Welcome to the MATH 100-COSC 49.02/149.9 Web Page

MATH 100 / COSC 149.9 and COSC 49.02

(Topics in Probability)

Game Theory: Classical and Combinatorial

Instructor: Prof. Peter Winkler (peter.winkler at dartmouth.edu)

Abstract | Classes | Staff | Textbooks | Grading | News and current assignment | Past assignments | Exams | Honor Code


Look here for announcements, e.g., classroom location!


Classical and combinatorial game theory are quite different subjects, but both are fascinating, fun, and sometimes an occasion for deep mathematics. In classical game theory (cf. A Beautiful Mind), the players---usually two of them---move simultaneously and receive payoffs according to some prescribed matrix. Applications to economics, politics, and warfare abound; the central concepts are optimal strategies and equilibria. Random strategies are of great importance, even when the conditions are strictly deterministic.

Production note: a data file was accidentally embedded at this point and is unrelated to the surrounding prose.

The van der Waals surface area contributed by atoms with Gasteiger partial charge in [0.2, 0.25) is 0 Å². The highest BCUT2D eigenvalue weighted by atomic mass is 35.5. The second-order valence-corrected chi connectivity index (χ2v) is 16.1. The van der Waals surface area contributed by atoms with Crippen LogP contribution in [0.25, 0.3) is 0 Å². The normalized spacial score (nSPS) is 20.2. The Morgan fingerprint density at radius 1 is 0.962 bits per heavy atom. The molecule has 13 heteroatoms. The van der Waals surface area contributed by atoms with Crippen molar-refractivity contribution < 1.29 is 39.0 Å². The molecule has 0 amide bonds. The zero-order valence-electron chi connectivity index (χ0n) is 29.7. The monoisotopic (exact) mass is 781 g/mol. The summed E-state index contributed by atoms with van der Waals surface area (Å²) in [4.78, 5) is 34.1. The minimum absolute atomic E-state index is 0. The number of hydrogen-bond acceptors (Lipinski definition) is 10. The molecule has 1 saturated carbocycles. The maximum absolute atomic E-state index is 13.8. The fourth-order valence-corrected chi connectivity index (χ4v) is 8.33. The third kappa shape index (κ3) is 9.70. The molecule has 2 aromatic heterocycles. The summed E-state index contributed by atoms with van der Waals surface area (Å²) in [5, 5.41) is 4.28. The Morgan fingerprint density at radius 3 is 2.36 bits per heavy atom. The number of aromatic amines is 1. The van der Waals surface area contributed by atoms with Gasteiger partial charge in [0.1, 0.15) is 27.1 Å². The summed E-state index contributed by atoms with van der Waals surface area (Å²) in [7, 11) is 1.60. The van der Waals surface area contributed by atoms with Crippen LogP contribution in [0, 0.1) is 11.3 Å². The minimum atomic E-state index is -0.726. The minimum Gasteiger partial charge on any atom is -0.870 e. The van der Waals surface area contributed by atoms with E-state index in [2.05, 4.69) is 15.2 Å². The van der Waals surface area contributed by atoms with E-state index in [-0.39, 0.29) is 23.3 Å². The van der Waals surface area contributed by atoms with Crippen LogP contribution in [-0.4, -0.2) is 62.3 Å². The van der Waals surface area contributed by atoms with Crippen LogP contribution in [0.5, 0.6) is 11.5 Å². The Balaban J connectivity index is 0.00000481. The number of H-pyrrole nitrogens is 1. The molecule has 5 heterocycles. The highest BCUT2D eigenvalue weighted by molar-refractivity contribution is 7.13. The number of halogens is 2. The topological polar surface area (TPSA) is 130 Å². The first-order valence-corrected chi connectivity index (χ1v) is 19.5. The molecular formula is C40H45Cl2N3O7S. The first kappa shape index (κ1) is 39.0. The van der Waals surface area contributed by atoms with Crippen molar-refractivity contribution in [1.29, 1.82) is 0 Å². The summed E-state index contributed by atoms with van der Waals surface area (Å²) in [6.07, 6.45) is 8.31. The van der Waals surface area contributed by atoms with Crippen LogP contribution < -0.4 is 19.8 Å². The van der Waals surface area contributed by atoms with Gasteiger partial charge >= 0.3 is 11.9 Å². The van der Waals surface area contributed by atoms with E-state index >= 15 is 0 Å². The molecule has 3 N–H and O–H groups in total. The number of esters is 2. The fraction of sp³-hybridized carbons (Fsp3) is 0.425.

Combinatorial game theory attempts to understand actual games in which two players make alternate moves, and positions are deterministic and transparent---as in chess, checkers, and go. In the basic theory, combinatorial games are won by the last player to make a legal move, but results often extend to scoring-type games like go. The theory will take us all the way from the mundane problem of beating your roommate at Dots and Boxes, to the bizarre world of surreal numbers.

Prerequisites: The mathematical sophistication of a beginning math graduate student or advanced undergraduate math math major, or the same for theory and algorithms in computer science. A basic acquaintance with probability, as encountered in MATH 20 or COSC 70, will be assumed; check with the instructor if you're not sure about whether your background is sufficient for this course. There will be daily (small) assignments, and in-class exams including a final. You will see some proofs in class and occasionally be asked to prove something not too complex. You will not be required to write computer programs, but doing so will sometimes provide an alternative way to do an assignment.